This controversial Brexit protocol is necessary and has public supportby Sam Lowe / March 14, 2019 / Leave a comment
The Westminster debate on the Irish backstop is deeply divisive. This protocol would see Northern Ireland remain de facto in the single market for goods, and the whole UK in a customs union, in the event that another solution is not found. Much of the moaning from Brexiters has been with regard to the constraints a whole UK customs union (something actually asked for by the UK) would place on an independent trade policy. For the DUP, the problem is increased regulatory checks down the Irish sea, which in their view threatens Northern Ireland’s status as an integral part of the United Kingdom.
There are strong feelings on all sides. But here are three reasons the backstop is actually a good thing for Northern Ireland.
Both the UK and EU have committed to ensuring no physical infrastructure or associated checks on the land border between Northern Ireland and Ireland, no matter what. This is a sensible approach given the region remains volatile and in the midst of an ongoing peace process. The proposed backstop just about achieves that. Admittedly, it still requires some adaptation from businesses—for example goods produced in Northern Ireland requiring third-party certification would need to obtain it from an EU27-based notified body, unlike now—but an everyday person or trader living and working across the border would likely see little change from now, were it to be implemented.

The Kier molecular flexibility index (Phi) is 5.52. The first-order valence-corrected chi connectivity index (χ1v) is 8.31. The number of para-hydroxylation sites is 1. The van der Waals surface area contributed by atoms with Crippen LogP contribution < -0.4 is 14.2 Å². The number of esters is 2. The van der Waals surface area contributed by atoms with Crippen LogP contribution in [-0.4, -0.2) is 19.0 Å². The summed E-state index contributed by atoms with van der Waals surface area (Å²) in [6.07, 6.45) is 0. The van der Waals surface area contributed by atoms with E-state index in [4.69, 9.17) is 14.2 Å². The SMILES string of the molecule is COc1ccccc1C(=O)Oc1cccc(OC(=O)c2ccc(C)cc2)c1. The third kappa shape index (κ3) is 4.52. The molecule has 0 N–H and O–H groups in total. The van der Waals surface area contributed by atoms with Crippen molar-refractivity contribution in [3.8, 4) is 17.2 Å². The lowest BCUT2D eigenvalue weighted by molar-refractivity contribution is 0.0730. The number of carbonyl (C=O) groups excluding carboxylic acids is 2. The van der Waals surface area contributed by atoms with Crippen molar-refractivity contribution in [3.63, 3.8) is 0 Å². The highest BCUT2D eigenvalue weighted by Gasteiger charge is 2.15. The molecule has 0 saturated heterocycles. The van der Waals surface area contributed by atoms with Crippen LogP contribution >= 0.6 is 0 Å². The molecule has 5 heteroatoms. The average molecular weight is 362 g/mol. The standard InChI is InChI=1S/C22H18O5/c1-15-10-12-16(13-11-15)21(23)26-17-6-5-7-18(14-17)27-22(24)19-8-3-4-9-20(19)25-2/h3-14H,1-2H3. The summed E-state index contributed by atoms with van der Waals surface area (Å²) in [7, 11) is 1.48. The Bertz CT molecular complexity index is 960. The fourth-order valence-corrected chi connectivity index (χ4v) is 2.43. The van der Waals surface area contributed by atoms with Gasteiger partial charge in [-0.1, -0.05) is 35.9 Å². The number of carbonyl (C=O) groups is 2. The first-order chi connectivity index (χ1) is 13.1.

No other proposal to date achieves this. While we shouldn’t rule out the possibility that a combination of a future UK-EU economic partnership and technological solutions could achieve something similar, such a solution is dependent on the yet to be agreed future relationship. Hence the need for a backstop.
It places NI in an advantageous position, relative to Britain
With Northern Ireland remaining effectively embedded both within the EU’s single market for goods and the internal market of the UK, it places the territory in the advantageous position of having a foot in both camps. This makes Northern Ireland relatively more attractive to manufacturing firms hoping to sell to buyers both in the EU27 and the UK. Would it be enough to offset the damaging economic impacts of Brexit? Probably not, but it at least gives Northern Ireland a unique selling point from which…